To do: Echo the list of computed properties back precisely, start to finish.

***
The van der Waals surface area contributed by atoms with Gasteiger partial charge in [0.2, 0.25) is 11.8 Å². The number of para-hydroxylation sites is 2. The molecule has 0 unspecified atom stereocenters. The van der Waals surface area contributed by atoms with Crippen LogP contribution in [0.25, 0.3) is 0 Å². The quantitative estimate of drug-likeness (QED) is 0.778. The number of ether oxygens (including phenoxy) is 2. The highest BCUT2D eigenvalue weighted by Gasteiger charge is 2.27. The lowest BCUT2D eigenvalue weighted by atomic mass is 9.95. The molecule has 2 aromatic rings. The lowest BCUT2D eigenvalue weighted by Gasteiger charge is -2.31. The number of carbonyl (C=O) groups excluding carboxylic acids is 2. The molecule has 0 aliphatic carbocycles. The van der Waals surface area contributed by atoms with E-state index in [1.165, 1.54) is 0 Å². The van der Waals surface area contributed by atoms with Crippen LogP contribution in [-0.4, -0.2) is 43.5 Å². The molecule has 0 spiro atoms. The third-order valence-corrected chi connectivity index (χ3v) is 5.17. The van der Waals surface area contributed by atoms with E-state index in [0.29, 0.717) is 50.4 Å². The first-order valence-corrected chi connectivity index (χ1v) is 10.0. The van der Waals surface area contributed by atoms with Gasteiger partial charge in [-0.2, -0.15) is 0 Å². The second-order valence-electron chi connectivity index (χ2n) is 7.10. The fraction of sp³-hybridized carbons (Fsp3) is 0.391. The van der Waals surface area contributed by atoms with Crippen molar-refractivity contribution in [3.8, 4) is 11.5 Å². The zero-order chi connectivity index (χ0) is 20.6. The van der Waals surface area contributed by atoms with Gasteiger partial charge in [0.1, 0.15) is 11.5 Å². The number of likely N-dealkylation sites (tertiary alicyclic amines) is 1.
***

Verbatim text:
The van der Waals surface area contributed by atoms with Gasteiger partial charge in [0.2, 0.25) is 11.8 Å². The number of para-hydroxylation sites is 2. The molecule has 0 unspecified atom stereocenters. The van der Waals surface area contributed by atoms with Crippen LogP contribution in [0.25, 0.3) is 0 Å². The quantitative estimate of drug-likeness (QED) is 0.778. The number of ether oxygens (including phenoxy) is 2. The highest BCUT2D eigenvalue weighted by Gasteiger charge is 2.27. The lowest BCUT2D eigenvalue weighted by atomic mass is 9.95. The molecule has 2 aromatic rings. The lowest BCUT2D eigenvalue weighted by Gasteiger charge is -2.31. The number of carbonyl (C=O) groups excluding carboxylic acids is 2. The molecule has 0 aliphatic carbocycles. The van der Waals surface area contributed by atoms with E-state index in [1.165, 1.54) is 0 Å². The van der Waals surface area contributed by atoms with Crippen LogP contribution in [-0.4, -0.2) is 43.5 Å². The molecule has 0 spiro atoms. The third-order valence-corrected chi connectivity index (χ3v) is 5.17. The van der Waals surface area contributed by atoms with E-state index in [0.29, 0.717) is 50.4 Å². The first-order valence-corrected chi connectivity index (χ1v) is 10.0. The van der Waals surface area contributed by atoms with Gasteiger partial charge in [-0.2, -0.15) is 0 Å². The second-order valence-electron chi connectivity index (χ2n) is 7.10. The fraction of sp³-hybridized carbons (Fsp3) is 0.391. The van der Waals surface area contributed by atoms with Crippen molar-refractivity contribution in [3.8, 4) is 11.5 Å². The zero-order chi connectivity index (χ0) is 20.6. The van der Waals surface area contributed by atoms with Gasteiger partial charge in [0.1, 0.15) is 11.5 Å². The number of likely N-dealkylation sites (tertiary alicyclic amines) is 1.